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House of Lords

Monday, 16th July 2001.

The House met at half-past two of the clock: The LORD CHANCELLOR on the Woolsack.

Prayers--Read by the Lord Bishop of Bath and Wells.

Medical Research: Data Protection Legislation

Lord Campbell of Croy asked Her Majesty's Government:

    Whether they will amend any sections of the Data Protection Act 1998 which restrict or inhibit medical research likely to save lives.

The Lord Chancellor (Lord Irvine of Lairg): My Lords, earlier this year there was a concern in the medical research community about the effect of the 1998 Act on medical research. An article in The Times of 15th May, which I believe the noble Lord has read, reflected that concern. However, the concern was misplaced. The problem for medical research did not arise out of the 1998 Act but from the common law of confidence which prevents a doctor passing information about his patients to a research organisation without their consent, unless--and there is uncertainty about the extent of the protection given by this qualification--disclosure can be shown to be in the public interest.

The real issue, patient confidence, has been addressed by the Government in Section 60 of the Health and Social Care Act 2001. This allows the Secretary of State to make regulations authorising or requiring the disclosure of patient information for medical purposes, including research, so overriding any duty of confidence. Section 60 was supported by Sir Richard Doll and Sir Richard Peto of the Nuffield Department of Clinical Medicine at Oxford.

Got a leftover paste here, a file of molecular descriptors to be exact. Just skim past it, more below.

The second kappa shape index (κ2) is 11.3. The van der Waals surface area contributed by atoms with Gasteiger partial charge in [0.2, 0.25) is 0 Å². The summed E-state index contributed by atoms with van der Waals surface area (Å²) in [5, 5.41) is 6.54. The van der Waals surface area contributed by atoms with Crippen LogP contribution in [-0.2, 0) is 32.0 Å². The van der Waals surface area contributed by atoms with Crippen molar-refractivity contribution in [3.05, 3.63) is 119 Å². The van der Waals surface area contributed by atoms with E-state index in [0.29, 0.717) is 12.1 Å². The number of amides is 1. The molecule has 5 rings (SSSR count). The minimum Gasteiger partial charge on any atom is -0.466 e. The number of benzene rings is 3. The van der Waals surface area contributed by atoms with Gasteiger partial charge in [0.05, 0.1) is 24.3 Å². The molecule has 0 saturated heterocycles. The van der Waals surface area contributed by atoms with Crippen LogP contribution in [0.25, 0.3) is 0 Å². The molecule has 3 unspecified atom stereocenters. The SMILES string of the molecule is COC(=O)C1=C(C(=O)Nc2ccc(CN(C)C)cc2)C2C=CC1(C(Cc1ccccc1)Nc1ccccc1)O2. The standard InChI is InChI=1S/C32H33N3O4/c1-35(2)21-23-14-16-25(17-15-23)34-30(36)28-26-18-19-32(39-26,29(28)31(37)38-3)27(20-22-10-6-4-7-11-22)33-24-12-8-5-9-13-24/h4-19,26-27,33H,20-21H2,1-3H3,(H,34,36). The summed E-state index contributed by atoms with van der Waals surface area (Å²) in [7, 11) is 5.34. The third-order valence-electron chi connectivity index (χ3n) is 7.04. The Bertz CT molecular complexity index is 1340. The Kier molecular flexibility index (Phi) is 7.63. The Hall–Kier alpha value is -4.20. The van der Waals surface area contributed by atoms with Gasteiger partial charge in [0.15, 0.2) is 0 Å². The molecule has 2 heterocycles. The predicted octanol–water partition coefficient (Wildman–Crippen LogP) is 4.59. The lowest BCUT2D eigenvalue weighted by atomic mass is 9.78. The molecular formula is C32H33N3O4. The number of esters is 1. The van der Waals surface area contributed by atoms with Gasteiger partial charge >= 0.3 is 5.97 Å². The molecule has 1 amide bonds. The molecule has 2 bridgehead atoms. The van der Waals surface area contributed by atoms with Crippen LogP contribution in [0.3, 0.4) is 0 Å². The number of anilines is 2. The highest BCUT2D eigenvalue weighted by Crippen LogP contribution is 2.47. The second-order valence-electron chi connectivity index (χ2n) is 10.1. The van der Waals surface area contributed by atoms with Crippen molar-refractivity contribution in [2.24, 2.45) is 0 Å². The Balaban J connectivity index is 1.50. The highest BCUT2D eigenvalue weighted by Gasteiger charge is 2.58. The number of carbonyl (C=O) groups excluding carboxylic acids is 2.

Lord Campbell of Croy: My Lords, I thank the noble and learned Lord for his reply. I am pleased that he saw the alarming report in The Times about research being delayed because of fears of prosecution if information about individuals was made public or passed to third parties. It included a quotation from a professor that the law is killing people. Can the noble and learned Lord give an assurance that the legislation cannot be misread in that way? Furthermore, is he aware of the concern that if the data collection was originally prepared for one purpose it may not be legally released for another purpose?

The Lord Chancellor: My Lords, I cannot give an assurance that any piece of legislation will not be misread, but I have given an assurance that the Data Protection Act does not have the implication contended for. The Information Commissioner has a role in this regard which may be of interest to your

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Lordships. She has given considerable thought to the impact of the Act on medical research and she has recently issued for publication a most helpful document containing draft guidance on the use and disclosure of medical data. She has asked for comments by the end of August.

My officials will be more than happy to provide noble Lords interested in this matter with copies of the document in order to assist them to offer their views to the Information Commissioner.

Baroness Andrews: My Lords, can the noble and learned Lord tell me when the Patient Information Advisory Group, which is intended to advise on the regulations, will be set up?